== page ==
Inkwater Press Publishes English Version of Best-Selling Adventure Memoir Africa Trek

Two people. Three years. One continent.

Portland, OR, August 21, 2008 --( Inkwater Press is pleased to announce it has acquired the English language publication rights for the best-selling French adventure memoir Africa Trek.

Africa Trek recounts the remarkable journey of French citizens Alexandre and Sonia Poussin as they traverse the length of the African continent on foot over the course of three years, from the Cape of Good Hope to the Sea of Galilee. In a quest unlike any other ever undertaken, the Poussins follow in the footsteps of the first humans, exploring the cradle of mankind along the Great Rift Valley of East Africa.

Originally published in 2004, the French language version of this two-volume, 350,000 word memoir sold over 280,000 copies in its authors’ native country, and is now being translated into English in order to be more accessible to a worldwide audience.

“We have worked and prayed for this day,” says Alexandre Poussin, of the book’s translation. “It means so much to us to have Africa Trek available in English, which is spoken by many Africans, so the people who were the most important part of our story can read it too. We owed it to them.”

The Poussin’s epic journey has also been made into a twelve-part miniseries, which will be aired by PBS beginning in September, 2008, in over 200 markets across the United States.

With the goal of experiencing firsthand the remnants of earliest humanity and its journey from Australopithecus to modern man, the Poussins set out to explore Africa’s great paleontological sites along the Great Rift Valley. They began their trek at Table Mountain National Park at the southernmost point of Africa on January 2, 1001, and ended thirty-nine months later at the Sea of Galilee in Israel, expectant with their first child. In all, they traveled 8,700 miles through 11 countries, sharing the hospitality of 1,200 households along the way.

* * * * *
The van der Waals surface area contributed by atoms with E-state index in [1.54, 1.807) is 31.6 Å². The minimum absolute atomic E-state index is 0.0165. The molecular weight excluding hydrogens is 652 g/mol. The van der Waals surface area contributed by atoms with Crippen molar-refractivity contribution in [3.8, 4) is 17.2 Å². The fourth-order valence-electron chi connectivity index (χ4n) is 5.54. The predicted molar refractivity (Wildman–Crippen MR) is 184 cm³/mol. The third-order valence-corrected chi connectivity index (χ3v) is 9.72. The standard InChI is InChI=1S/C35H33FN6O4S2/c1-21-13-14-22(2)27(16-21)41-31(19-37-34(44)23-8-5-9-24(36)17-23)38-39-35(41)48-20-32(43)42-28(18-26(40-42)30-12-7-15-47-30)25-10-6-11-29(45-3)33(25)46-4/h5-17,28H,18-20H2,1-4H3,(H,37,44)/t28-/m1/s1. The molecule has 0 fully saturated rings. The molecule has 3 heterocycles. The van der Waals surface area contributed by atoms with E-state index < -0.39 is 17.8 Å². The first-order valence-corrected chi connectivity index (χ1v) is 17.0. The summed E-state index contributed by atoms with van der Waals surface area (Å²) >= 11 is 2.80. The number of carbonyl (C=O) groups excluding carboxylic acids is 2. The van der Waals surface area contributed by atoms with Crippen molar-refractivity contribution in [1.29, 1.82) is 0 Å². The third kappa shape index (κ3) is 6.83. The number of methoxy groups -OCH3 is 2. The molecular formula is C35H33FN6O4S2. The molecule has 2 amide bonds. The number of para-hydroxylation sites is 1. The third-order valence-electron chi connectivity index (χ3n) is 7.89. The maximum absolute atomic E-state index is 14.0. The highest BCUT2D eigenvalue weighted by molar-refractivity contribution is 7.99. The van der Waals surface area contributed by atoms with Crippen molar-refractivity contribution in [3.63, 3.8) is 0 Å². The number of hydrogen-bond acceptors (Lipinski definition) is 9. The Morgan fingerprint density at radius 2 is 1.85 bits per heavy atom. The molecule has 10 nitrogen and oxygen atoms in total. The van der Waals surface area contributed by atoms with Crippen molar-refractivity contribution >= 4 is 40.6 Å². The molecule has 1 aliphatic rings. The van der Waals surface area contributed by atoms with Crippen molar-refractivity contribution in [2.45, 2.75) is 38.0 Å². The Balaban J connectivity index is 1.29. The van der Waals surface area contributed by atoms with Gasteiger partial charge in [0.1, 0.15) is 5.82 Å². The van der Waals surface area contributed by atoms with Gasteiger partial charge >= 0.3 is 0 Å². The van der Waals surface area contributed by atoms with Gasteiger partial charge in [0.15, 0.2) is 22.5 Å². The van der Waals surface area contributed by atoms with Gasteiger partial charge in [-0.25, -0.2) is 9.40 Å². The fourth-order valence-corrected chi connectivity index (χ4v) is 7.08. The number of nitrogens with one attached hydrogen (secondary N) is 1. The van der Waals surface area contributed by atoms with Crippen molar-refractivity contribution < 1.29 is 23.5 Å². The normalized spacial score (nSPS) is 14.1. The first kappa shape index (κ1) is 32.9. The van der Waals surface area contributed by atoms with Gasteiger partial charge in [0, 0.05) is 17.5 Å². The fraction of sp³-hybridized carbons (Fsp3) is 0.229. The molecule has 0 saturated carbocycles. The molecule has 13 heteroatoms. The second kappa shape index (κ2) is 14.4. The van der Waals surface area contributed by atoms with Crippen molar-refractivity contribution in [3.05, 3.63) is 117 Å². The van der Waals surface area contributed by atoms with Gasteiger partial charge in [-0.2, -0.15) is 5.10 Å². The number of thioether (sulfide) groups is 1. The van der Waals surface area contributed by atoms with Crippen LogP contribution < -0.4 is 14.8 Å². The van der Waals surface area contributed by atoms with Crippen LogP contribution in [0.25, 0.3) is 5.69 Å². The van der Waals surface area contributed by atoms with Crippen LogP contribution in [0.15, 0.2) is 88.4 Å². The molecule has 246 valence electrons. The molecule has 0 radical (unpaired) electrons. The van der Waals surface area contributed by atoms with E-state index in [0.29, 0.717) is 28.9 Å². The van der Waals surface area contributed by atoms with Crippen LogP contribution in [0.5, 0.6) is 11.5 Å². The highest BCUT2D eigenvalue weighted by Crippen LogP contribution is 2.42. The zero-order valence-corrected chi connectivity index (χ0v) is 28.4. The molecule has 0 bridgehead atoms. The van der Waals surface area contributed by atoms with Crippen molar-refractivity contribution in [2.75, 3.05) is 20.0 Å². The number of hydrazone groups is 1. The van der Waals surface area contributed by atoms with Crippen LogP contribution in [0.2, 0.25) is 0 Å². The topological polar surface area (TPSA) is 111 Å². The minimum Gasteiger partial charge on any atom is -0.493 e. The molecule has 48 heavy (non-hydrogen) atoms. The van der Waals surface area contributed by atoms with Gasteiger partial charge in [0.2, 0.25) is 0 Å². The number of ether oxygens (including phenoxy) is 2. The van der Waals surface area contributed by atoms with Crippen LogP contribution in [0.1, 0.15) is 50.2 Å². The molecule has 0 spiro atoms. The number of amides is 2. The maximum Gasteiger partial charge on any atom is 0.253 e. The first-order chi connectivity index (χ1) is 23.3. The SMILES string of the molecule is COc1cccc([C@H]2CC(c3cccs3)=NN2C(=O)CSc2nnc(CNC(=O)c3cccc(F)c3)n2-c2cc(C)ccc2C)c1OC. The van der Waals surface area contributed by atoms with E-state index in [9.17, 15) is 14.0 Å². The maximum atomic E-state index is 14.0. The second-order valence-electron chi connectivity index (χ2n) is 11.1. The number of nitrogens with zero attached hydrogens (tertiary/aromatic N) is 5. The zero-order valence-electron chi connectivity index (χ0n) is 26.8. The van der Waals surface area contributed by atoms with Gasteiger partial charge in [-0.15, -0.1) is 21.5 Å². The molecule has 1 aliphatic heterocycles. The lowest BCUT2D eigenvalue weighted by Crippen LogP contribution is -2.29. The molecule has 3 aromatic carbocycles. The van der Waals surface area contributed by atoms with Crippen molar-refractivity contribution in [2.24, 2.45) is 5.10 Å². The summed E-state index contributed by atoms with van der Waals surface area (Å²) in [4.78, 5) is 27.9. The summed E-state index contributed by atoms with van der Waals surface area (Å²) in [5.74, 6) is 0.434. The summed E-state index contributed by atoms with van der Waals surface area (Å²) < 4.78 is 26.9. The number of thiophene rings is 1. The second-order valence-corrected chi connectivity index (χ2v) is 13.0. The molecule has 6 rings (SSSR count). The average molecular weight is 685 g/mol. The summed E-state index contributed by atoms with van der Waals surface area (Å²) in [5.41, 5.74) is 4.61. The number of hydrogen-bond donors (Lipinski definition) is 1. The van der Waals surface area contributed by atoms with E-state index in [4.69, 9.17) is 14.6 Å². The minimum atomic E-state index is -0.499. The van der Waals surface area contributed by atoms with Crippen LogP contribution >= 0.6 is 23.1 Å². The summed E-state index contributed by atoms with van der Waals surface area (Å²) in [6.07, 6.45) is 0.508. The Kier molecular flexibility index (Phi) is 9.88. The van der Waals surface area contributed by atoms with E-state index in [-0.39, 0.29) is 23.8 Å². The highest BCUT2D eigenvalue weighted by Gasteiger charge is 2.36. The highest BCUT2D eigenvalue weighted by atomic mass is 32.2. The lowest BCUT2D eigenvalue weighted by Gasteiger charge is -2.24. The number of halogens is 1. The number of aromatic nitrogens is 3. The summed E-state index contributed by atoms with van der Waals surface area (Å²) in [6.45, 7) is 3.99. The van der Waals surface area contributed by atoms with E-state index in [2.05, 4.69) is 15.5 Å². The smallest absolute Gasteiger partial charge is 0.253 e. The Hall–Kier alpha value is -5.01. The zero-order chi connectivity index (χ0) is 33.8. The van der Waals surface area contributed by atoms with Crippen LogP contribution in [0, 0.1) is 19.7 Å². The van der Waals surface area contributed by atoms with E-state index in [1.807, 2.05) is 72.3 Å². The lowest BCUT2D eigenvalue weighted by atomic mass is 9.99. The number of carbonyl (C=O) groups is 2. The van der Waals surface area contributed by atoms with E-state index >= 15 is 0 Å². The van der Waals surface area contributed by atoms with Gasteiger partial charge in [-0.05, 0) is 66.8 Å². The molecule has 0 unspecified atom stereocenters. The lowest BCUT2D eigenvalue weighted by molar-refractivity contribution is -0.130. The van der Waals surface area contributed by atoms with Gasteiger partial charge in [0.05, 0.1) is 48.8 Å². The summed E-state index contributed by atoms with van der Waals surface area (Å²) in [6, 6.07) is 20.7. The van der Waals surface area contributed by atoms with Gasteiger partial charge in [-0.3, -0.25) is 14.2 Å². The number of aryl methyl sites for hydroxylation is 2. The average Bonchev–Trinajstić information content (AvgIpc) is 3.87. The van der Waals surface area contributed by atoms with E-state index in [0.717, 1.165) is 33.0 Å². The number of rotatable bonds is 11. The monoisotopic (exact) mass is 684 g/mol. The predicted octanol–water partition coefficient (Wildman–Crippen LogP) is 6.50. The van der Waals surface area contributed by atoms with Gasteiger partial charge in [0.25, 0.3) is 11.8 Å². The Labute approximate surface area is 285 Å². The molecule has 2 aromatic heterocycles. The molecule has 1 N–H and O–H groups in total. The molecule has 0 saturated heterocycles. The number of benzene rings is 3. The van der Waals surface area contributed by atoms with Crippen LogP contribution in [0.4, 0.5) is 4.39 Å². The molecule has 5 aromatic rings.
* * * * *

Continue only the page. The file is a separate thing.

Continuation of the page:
The couple found themselves welcomed each evening by distant neighbors as word began to spread of the trek. Though carrying just the barest of essentials, they never wanted for a meal or shelter for the night. In the end, they found they had discovered as much about the lives and stories of modern-day African, and about each other, as humankind’s ancient ancestors.

Alexandre writes: “Thus, day after day, we go where chance leads us. The road guides our steps and governs our destiny. We never know in the morning where we will end up that evening. Our calves and tendons are finally broken in, and our hostesses each morning fix us copious picnics which we eat in the shadow of a tree in the empty countryside.

“To the inescapable question: ‘Why did you set off for three years on foot?’ I answer: ‘To share each second of my wife’s life.’ The rest is just for decoration. As we walk we sing, we chat nonstop, think about the future and make plans. Never before have we wasted so little time. Walking is filling it with a true relationship. Walking is a soulmating process.”

For more information about Africa Trek or to inquire about an interview with Alexandre and Sonia Poussin, please contact Colleen Welch at colleen at or visit the Poussins’ website, at

Inkwater Press
Colleen Welch